The slightest breath of wind would feed the coals, and a fresh gust of smoke would rise swirling in their little tented veranda. The Drabbits raised their eyes from the brazier and looked at each other, a kind of here we go look they might have shared before going into the Cave of Skittering Madness had they been sound of mind. Sound of mind was fading fast, Friggins realized as he looked at the smoke rising around him. He could sense he was already further into it than he had ever been before, but the full force had yet to hit him. And every breath draws me further still he realized, and his mind gave a jolt. Even as he thought the words, he had been breathing, and after those breaths he had breathed again. And would continue to, until the stuff killed him, and he tried to think back to what they had said about dalon being lethal, but he couldn't remember whether it was or not. He wondered why the elf Queen was trying to kill them, and why she had been so sweet and how she had managed to act so sad while secretly trying to kill them. He should get up. He should get up and leave, just walk out of the smoky tent that he had been breathing in this whole time, but he was stuck to his chair. He thought about his seat then, and remembered he had a back and an ass and legs that were sitting on the chair. He had feet too, which he kicked a little to make sure they were still there, but where was the rest of him? Like reading a book with a magnifying lends, he turned his inner eye to every part of his body in turn: feet, kicking, shins and knees and thighs and legs, not quite sitting right, ass, quite stuck, balls and dick, still there but never any bloody use, stomach that had started grumbling but that was alright, chest that kept breathing in more of the smoke, arms lying by his sides, neck, tongue feeling giant in his mouth, eyes that darted around, hair. He went back down again, and each part of him sprang to life and was forgotten again as soon as he moved on to the next. He swallowed, but his throat was catching. His eyes itched. He blinked, and dimly through the smoke, he saw the trees of the valley before him. Far away, but still there in the tent with him. They were only dim shapes, and he couldn't see further beyond that. The coals in the brazier burned on, and the smell was everywhere on him.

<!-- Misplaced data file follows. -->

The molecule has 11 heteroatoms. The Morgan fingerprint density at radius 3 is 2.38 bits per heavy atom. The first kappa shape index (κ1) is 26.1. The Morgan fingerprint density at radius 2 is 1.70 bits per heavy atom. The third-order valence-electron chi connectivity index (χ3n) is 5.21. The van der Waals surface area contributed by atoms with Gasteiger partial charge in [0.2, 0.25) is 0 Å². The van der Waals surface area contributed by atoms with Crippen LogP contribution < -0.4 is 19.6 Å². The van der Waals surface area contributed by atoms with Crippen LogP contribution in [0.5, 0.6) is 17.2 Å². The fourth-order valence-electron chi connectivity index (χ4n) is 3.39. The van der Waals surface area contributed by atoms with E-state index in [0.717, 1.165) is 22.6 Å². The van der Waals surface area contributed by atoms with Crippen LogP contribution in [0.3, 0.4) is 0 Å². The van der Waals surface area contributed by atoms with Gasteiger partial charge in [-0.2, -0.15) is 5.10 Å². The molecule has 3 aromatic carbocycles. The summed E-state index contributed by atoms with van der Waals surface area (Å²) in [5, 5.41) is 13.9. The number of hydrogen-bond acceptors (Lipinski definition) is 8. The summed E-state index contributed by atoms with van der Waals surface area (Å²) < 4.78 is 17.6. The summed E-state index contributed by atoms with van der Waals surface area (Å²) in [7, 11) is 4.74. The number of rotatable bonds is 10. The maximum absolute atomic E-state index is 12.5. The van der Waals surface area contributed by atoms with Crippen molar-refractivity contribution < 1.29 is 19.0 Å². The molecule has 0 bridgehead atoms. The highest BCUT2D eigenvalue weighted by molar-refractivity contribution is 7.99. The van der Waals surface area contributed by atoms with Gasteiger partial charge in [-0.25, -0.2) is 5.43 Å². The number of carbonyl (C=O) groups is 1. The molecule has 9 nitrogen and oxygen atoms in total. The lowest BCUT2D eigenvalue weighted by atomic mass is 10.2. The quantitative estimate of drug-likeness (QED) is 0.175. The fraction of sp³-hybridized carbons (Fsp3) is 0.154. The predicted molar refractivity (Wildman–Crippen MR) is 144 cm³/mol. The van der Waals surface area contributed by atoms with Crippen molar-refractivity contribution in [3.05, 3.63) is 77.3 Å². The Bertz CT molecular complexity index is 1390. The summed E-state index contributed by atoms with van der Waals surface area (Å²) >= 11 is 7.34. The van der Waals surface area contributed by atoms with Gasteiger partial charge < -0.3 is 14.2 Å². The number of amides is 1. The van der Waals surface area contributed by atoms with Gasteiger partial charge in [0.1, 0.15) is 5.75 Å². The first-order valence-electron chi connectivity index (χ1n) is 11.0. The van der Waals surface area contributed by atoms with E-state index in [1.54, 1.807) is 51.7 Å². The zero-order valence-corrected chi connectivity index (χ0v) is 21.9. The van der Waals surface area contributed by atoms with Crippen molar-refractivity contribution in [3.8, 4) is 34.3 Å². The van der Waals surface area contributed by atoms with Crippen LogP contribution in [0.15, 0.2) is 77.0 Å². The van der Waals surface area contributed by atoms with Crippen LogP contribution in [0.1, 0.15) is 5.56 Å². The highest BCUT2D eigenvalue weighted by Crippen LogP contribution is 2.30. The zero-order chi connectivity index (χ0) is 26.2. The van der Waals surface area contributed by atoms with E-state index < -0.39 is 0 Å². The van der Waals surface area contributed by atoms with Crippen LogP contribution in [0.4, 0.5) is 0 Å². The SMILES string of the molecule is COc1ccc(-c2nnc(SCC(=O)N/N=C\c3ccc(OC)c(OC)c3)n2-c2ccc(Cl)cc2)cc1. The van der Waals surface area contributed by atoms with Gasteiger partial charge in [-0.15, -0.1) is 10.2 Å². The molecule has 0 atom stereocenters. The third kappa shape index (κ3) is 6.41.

Milling was sobbing, and Friggins remembered he had friends, and he remembered Stodgen was dead. He was dead, and Friggins was back at the quay watching him having his head chopped off, and the body fell so piteously to the ground, and the blood spurted onto the steps, and the head rolled with a surprised look on it. And then he died again, and again, and Friggins knew he would always be either dying or dead. There was no other way for Stodgen to be, and he could never be anything else. What of his life? Friggins tried to remember the waking moments he had had with him, and realized with a start that he could barely remember any of them. For years they had been friends, yet how much could he actually remember? There were moments here and there-meeting for the first time while working on the new Wizard tower, but they had spent days together and he only remembered isolated things. Then they had started cooking potion together, and a few things stood out, but that was it. And so on, and so forth, how many words and jokes had they shared that would be gone forever? He had heard someone say once that the dead lived on only through the memories of the living, but if that were true then Friggins' memory was a terrible urn to keep his friend's ashes in. Leaky as a sieve, only a puddle remained-less than that, a damp spot where an ocean had once stood. Now his eyes were wet, but he couldn't cry, only take in great heaving breaths. Breathing again, in and out, in and out, he was painfully aware of each one. Gone, gone, breathing in and out.